One of the most important people involved in the anti-pornography movement was Andrea Dworkin. A radical feminist, she quickly became known as one of the most outspoken critics of pornography within the anti-pornography movement. She first spoke of pornography in her book Woman Hating. She later expanded her arguments against pornography into an entire book, Pornography: Men Possessing Women. She characterized the theme of pornography to be male power and therefore extremely damaging to women.[8] She spent the entire book going through countless examples of pornography, both historical and contemporary, from the Marquis de Sade to Penthouse. Her goal was to show how, in each and every instance, pornography is harmful to women and detrimental to their well-being. To Dworkin, pornography was not only harmful in its production, in that it harms the women who are performing, but it was also harmful in its consumption because men internalize the misogynistic portrayals of women in pornography. She equated pornography with violence and force and left little, if any, room for debate. She also spent a good amount of time in her book demonizing male sexuality, such as “[M]ale sexual aggression is the unifying thematic and behavioral reality of male sexuality."[9] In the lines directly after this statement, she makes it clear that she does not differentiate in any way between heterosexual and homosexual men. Her points are well summed up in this quote:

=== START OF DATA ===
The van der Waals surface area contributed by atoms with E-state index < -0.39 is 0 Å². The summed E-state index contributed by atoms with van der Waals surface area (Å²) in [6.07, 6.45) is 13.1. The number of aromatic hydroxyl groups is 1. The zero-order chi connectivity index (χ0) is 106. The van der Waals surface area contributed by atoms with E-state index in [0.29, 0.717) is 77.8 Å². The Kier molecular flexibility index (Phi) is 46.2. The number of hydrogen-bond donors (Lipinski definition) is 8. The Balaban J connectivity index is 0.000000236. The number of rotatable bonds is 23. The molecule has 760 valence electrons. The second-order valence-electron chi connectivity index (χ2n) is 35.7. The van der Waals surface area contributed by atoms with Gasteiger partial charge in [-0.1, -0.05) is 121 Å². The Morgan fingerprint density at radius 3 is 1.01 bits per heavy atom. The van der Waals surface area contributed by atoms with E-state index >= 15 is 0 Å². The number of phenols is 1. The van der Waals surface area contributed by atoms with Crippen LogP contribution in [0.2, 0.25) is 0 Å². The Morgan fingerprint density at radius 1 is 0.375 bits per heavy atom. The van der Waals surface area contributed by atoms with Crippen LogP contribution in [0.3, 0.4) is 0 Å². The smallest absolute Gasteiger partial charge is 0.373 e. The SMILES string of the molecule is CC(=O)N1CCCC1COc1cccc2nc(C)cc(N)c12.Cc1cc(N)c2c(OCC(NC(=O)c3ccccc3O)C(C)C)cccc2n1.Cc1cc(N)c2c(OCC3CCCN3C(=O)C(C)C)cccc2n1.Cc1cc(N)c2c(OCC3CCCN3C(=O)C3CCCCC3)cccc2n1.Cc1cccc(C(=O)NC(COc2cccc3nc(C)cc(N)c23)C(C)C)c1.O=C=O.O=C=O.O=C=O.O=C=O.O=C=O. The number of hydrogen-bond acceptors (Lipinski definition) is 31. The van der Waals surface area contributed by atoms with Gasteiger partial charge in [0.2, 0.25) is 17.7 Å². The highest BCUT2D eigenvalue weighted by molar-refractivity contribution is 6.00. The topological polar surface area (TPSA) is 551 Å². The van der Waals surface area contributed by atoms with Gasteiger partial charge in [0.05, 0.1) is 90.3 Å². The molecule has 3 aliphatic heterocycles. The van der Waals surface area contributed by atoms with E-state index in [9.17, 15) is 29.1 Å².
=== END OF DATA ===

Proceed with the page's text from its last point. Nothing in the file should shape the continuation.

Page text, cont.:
Lesbian Sadomasochism

Lesbian sadomasochism from “LeatherDyke” calendar[11]

Pornography is the essential sexuality of male power: of hate, of ownership, of hierarchy; of sadism, of dominance. The premises of pornography are controlling in every rape and every rape case, whenever a woman is battered or prostituted, in incest, including in incest that occurs before a child can even speak, and in murder—murders of women by husbands, lovers, and serial killers.[10]